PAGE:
In a fundraising email "[p]aid for by The National Republican Trust PAC," Dick Morris claimed that "the Democrats want to give almost $5 billion to groups like ACORN" in the recovery bill. In fact, the bill does not mention ACORN or otherwise single it out for funding; ACORN itself has said that it is ineligible for the funds and has no plans to apply for them.
Chris Matthews said that Republicans "got some of their blood thirst going here when they learned that they could score when John Boehner went after the condoms in the -- condoms in the -- in the House version" of the recovery bill, adding that "it was a lot of fun for the Republicans to say contraception shouldn't be one of the pieces of this stimulus package." But Matthews himself also repeatedly raised, criticized, and on at least one occasion misrepresented the section of the bill dealing with contraceptives on Hardball.
In recent days, Sean Hannity has repeatedly claimed that Mark McKinnon is "a pollster for the Democrats," a "Democratic pollster," or a "Democratic strategist." In fact, McKinnon has described himself as a "moderate Republican" and served as a senior adviser to Sen. John McCain's presidential campaign and as former President Bush's chief media adviser.
On Morning Joe, Chris Matthews accused the Obama administration of not "honestly marketing" the recovery bill, in part because "unemployment extensions" included in the package are "relief," he said, not "recovery." But Congressional Budget Office director Douglas Elmendorf has testified that transfers to persons, such as unemployment insurance and nutrition assistance, are effective tools to stimulate GDP growth and that the stimulative effect on GDP leads to job creation.
Fox & Friends' Brian Kilmeade falsely claimed that during a congressional subcommittee hearing, Rep. Gary Ackerman was "going off at" whistleblower Harry Markopolos. In fact, the video of Ackerman Fox & Friends showed contradicted Kilmeade's claim, as acting SEC general counsel Andrew Vollmer was shown on-screen responding to Ackerman's comments.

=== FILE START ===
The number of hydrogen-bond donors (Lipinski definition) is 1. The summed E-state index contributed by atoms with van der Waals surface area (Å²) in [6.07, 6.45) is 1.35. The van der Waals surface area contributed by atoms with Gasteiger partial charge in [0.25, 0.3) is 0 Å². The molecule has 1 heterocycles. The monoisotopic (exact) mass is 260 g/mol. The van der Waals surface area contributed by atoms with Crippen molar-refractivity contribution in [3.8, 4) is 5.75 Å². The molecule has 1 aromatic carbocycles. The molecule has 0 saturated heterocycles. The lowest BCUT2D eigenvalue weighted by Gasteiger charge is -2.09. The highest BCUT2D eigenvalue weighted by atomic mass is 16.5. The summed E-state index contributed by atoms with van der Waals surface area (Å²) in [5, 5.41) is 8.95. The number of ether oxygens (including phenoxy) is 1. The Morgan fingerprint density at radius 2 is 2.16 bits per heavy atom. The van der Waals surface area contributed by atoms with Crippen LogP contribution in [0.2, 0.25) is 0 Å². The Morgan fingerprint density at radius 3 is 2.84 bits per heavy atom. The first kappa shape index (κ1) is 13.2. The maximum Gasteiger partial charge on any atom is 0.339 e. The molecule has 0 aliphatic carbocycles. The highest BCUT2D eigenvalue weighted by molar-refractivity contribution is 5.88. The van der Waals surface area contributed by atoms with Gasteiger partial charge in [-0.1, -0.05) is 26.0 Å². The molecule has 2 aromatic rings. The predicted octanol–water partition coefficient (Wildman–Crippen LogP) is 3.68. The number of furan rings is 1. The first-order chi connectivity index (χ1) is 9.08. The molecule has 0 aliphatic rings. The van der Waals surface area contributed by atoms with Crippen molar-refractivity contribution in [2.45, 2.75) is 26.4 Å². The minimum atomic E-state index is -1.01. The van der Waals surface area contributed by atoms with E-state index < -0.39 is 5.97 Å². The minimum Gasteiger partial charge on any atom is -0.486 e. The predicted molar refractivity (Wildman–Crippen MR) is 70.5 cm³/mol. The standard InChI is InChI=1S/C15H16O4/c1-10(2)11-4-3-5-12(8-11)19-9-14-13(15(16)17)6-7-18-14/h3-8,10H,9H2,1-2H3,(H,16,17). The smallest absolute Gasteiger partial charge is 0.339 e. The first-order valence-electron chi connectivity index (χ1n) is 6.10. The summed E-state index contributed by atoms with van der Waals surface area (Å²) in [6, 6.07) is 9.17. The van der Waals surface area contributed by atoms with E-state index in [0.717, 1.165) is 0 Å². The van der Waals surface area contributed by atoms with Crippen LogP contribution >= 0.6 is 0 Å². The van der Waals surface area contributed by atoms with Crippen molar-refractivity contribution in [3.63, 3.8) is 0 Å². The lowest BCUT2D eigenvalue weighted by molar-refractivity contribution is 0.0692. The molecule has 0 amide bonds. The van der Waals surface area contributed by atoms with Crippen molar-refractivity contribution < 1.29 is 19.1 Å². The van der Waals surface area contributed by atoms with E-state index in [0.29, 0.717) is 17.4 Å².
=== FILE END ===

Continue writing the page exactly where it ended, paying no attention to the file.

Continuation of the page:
Echoing a Republican talking point, Lou Dobbs claimed that in the economic recovery bill, "There's more than $4 billion for ... neighborhood stabilization activities -- $4 billion, which translates into funding for so-called advocacy groups such as ACORN." In fact, the recovery bill does not mention ACORN or otherwise single it out for funding; Dobbs was echoing a common attack by Republicans, who have falsely accused Democrats of trying to appropriate money for the group.
Joe Scarborough and Mika Brzezinski did not challenge Sen. John Thune's claim that the creation of "government jobs" does not stimulate the economy. In fact, Congressional Budget Office director Douglas Elmendorf has stated that, "in terms of the short-term stimulus, either kind of job [government or private sector] works because the people who get those jobs and receive the paycheck go out and spend it, and that's -- or spend much of it, and that is the multiplier effect that economists talk about."
In his Washington Post column, Robert Kagan claimed that "Pentagon officials have leaked word that the Office of Management and Budget has ordered a 10 percent cut in defense spending for the coming fiscal year." In fact, the Obama administration has reportedly proposed a $14 billion increase from its fiscal year 2009 budget.
The Fox Business Network's Elizabeth MacDonald and David Asman advanced Republican arguments, including those made by two senators appearing on the network, against the economic stimulus bill by promoting or agreeing with the false claim that the bill includes billions of dollars in funds for groups like ACORN. In fact, the bill does not mention ACORN or otherwise single it out for funding. Additionally, the bill requires that the $4.19 billion it allocates for "neighborhood stabilization activities" be distributed through competitive processes.
On his radio show, Rush Limbaugh allowed Rep. Eric Cantor to falsely claim of the American Recovery and Reinvestment Act of 2009: "Even the Congressional Budget Office ... says it is not a stimulative bill." In fact, the CBO stated in its January 26 report: "CBO anticipates that implementation of H.R. 1 would have a noticeable impact on economic growth and employment in the next few years," while the CBO director said that the bill would "provide massive fiscal stimulus."